Here are some examples of cocaine possession penalties in different states:

California: For possession of cocaine for personal use, offenders may be sentenced to up to three years in prison. With a guilty plea, the penalty may be 36 months of federal probation and drug therapy, instead of a custodial sentence.
Texas: For possession of less than one gram of cocaine, offenders may be sentenced to prison time of six months to two years. For possession of between one and four grams of cocaine, that potential sentence increases dramatically, from two years to 20 years (plus a fine).


Also known as speed, ice, crank, meth and crystal meth, methamphetamine is a powerful and addictive stimulant, with similar effects to cocaine. However, methamphetamine tends to take effect sooner and last longer than cocaine, as the body cannot filter it from the bloodstream so efficiently. As a result, it is also more harmful to the central nervous system.

In 2017, the National Survey on Drug Use and Health (NSDUH) reported that roughly 0.6 of the population of the United States (1.6 million people) had used methamphetamine within the past 12 months. That same year, the federal government estimates that methamphetamine was responsible for over 10,000 overdose fatalities around the United States. As the drug is generally cheaper and more readily available than opioid narcotics, instances of its misuse are increasing and becoming more widespread.

How is methamphetamine taken?

As it is available in several forms, methamphetamine can be smoked, snorted, orally ingested or injected. Smoking and injecting the drug produces the fastest results, as it enters the bloodstream in large quantities very quickly. For the same reason, it seems that these methods of administration most frequently result in addiction. Snorting and orally ingesting methamphetamine produces more gradual effects and is arguably less dangerous, though the user may inadvertently overdose by taking more of the drug, as they have not yet felt the full effects of intoxication.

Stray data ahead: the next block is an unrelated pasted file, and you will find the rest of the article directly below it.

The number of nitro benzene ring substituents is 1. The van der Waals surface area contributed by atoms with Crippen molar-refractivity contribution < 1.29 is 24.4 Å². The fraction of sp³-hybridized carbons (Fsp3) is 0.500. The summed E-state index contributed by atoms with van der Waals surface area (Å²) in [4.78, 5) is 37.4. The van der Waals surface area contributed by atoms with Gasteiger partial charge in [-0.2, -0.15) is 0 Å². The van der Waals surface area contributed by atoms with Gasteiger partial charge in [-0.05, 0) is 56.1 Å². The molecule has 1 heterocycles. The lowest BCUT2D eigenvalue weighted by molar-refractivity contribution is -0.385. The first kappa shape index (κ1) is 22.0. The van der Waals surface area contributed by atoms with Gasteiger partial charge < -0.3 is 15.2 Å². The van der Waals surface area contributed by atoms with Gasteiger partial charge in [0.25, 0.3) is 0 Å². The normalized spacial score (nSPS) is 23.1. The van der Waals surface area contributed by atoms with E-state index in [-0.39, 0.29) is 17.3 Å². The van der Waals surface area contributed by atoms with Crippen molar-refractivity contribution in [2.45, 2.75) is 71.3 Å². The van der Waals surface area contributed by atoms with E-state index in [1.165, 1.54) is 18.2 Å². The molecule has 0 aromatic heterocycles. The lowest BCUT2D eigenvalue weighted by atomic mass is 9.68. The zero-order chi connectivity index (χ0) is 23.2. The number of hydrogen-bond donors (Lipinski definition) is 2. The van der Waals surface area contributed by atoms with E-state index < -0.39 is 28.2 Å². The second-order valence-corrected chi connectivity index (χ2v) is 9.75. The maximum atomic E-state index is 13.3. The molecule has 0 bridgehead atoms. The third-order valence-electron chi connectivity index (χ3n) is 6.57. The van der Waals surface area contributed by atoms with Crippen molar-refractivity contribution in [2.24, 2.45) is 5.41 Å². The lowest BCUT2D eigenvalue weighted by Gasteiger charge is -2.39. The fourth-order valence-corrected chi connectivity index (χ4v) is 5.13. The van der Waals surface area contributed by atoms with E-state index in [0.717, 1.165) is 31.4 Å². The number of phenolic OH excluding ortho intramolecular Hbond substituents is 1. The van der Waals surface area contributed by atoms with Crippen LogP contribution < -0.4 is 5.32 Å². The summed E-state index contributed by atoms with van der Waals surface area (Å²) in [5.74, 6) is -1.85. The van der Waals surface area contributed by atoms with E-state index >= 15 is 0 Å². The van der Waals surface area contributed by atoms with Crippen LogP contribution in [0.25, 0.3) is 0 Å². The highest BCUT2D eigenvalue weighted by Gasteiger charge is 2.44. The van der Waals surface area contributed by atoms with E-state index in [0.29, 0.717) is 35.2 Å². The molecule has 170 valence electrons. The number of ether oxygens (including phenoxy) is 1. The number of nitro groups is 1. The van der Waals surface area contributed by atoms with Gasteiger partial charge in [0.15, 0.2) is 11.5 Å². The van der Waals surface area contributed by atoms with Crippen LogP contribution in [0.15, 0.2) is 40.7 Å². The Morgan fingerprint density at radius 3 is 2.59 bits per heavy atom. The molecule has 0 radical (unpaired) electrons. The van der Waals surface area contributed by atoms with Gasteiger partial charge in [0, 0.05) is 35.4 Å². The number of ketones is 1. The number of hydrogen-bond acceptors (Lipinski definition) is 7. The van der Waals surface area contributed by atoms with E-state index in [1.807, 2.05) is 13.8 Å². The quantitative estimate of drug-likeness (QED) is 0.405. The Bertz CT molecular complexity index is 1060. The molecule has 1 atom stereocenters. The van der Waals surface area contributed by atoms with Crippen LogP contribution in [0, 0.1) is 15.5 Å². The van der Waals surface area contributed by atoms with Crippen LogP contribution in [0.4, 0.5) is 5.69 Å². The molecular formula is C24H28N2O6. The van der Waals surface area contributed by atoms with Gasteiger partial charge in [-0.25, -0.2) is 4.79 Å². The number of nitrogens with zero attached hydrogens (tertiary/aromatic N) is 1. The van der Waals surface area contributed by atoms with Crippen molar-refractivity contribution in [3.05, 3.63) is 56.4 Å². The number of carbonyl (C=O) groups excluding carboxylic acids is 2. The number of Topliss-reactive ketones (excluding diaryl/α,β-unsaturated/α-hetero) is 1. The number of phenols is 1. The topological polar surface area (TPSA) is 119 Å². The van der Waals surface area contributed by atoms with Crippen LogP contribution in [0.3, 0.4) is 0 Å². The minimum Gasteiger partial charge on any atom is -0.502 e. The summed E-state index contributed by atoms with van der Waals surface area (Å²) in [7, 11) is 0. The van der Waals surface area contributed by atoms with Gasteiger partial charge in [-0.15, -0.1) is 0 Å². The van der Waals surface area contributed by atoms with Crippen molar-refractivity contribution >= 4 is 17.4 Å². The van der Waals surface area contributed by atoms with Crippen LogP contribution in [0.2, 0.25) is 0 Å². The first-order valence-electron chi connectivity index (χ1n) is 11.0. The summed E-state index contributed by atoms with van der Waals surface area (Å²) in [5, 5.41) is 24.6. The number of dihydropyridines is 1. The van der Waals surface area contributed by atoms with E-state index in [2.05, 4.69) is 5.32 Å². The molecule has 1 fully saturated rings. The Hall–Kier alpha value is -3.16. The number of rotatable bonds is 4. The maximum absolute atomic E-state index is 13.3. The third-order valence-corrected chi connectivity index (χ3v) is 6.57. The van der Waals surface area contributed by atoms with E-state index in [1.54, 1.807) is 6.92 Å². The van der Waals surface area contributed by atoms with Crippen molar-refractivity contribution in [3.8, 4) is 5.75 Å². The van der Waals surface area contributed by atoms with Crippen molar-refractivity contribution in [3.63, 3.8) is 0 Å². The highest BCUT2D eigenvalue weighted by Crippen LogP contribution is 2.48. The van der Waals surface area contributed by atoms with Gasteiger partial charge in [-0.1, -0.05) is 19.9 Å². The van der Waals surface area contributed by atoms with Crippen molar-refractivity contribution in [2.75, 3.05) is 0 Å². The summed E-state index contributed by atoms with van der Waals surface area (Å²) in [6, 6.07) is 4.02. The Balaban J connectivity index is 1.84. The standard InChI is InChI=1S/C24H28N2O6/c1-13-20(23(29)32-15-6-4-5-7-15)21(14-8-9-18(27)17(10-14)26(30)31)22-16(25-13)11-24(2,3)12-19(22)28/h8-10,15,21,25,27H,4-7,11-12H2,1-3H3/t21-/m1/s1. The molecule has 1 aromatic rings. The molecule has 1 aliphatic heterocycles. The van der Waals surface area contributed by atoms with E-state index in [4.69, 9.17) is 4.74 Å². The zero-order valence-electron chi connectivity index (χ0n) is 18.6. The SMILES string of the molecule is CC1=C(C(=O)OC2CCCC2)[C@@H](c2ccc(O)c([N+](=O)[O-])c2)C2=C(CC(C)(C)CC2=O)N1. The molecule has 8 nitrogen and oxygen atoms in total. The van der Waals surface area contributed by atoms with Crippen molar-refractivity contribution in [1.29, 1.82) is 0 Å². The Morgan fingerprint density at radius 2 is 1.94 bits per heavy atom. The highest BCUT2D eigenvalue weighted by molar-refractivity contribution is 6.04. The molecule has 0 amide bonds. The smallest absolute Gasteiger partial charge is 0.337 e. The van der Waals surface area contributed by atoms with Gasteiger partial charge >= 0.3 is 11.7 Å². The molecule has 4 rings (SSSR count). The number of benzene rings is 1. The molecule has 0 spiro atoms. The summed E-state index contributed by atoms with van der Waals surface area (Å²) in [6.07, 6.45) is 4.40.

Effects of methamphetamine

In the short-term, methamphetamine creates a feeling of euphoria, increased energy, extreme alertness and a decrease in appetite. It also has a number of dangerous cardiovascular effects including rapid heart rate, heightened blood pressure and irregular heartbeat. If too high a dose is taken, the user may experience dangerously high body temperature, convulsions and death.

Long-term use of methamphetamine will almost certainly result in physical dependence and has a plethora of other life-threatening effects, including:

  • Mood disturbances
  • Anxiety and paranoia
  • Visual and auditory hallucinations
  • Violent, unpredictable behavior
  • Psychosis

Research has demonstrated that methamphetamine abuse can permanently damage the brain. By altering the structure of the parts of the brain responsible for emotions, learning, decision making and behavioral control, long-term use of this drug can effectively change you into a different (altogether more volatile and compulsive) person.

Methamphetamine’s effect on your driving skills

The immediate effects of methamphetamine abuse would make it impossible to drive safely, even when taken in incredibly small quantities. The drug’s powerful stimulant effect will prevent you from focusing on the task at hand and accurately collecting information about the roadway. You may also experience difficulty keeping still, muscle tremors and sloppy motor skills, which will make it harder to steer smoothly, brake gradually and maintain your position within a lane.

Long-term methamphetamine users make incredibly unsafe drivers. The drug’s effect on brain chemistry will lead to volatile moods, anxiety and paranoia. Behind the wheel, this could cause you to drive at high speeds, behave aggressively toward other motorists and disregard traffic control devices.